Biomedical researchers rely on chinchillas–docile South American rodents with ears strikingly similar to those of humans—for studies of ear infections and hearing loss. But the two main U.S. chinchilla suppliers to research labs have for years violated the U.S. Animal Welfare Act, according to the U.S. Department of Agriculture (USDA), which enforces that law. Until the pandemic descended, the two suppliers sent hundreds of animals to U.S. labs.
Those suppliers failed to identify and treat sick and injured animals, kept them in filthy barns and excrement-laden enclosures, and failed to clear dead animals, according to USDA inspection reports recently restored to full public view. One supplier, Moulton Chinchilla Ranch (MCR) in Chatfield, Minnesota, has a 9-year record of violations and was to have faced an agency judge in April at a hearing; that hearing was postponed because of the pandemic.
MCR is the only chinchilla provider listed in the Buyers Guide produced by the American Association for Laboratory Animal Science (AALAS). “How is this business allowed to continue to operate given the issues that have been repeatedly identified?” asks Cathy Liss, president of the nonprofit Animal Welfare Institute (AWI), which advocates for lab animals.
AALAS President Tracy Parker says its Buyers Guide lists only USDA-licensed research animal suppliers, but that the organization does not check compliance with the Animal Welfare Act. That’s up to researchers and institutions, she says. “It’s very troubling to me that it looks like research facilities that are continuing to utilize chinchillas haven’t pressured [MCR] to improve. … I would not allow animals from this facility into my program.”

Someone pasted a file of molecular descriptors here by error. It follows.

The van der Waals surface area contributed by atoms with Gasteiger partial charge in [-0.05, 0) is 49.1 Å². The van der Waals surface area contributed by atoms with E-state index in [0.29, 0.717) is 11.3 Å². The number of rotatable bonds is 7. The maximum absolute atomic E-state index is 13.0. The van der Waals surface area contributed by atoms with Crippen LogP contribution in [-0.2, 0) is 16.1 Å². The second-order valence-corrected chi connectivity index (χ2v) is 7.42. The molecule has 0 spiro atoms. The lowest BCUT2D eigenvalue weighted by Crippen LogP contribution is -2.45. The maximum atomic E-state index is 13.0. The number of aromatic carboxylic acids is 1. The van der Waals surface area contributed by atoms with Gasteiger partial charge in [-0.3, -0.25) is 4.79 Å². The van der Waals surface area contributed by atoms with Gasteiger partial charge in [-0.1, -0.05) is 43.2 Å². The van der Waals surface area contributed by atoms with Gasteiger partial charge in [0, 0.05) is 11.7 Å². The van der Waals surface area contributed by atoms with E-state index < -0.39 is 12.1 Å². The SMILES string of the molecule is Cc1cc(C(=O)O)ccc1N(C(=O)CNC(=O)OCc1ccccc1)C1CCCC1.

In a 2019 court filing, MCR proprietor Dan Moulton denied a long list of violations documented in a formal complaint USDA filed in November 2018. He says he complied with the law, doing “very well for many years,” until his USDA inspectors changed about 5 years ago. “The Animal Welfare Act is written in such a way that it can be broadly interpreted for purposes of citation,” Moulton told Science.
Long-tailed chinchillas (Chinchilla lanigera) are squirrel-size rodents native to the Andes. In 2019, U.S. biomedical researchers used 1250 of the animals, down by about one-third from the numbers used in 2014, according to USDA data curated by AWI. MCR and the other offending facility, Ryerson Chinchilla Ranch (RCR) in Plymouth, Ohio, are the suppliers most often cited in recent papers in journals including Cell and Science Translational Medicine.
USDA’s complaint against MCR documented 85 animals that failed to receive veterinary care between September 2014 and May 2017. It described an excrement-ridden, understaffed barn housing lethargic animals with weeping, open wounds; putrid abscesses; and, most commonly, infected eyes swollen or crusted closed. In seven of eight inspections since USDA filed the complaint in November 2018, the most recent in March, the agency found continuing violations, including crusted eyes and tight collars overlying open sores.
Filing a complaint is the most serious enforcement action USDA can take. Complaints can lead to a hearing at which a facility’s license may be suspended or revoked. USDA says because of the pandemic, a new date has not been set for the postponed April hearing.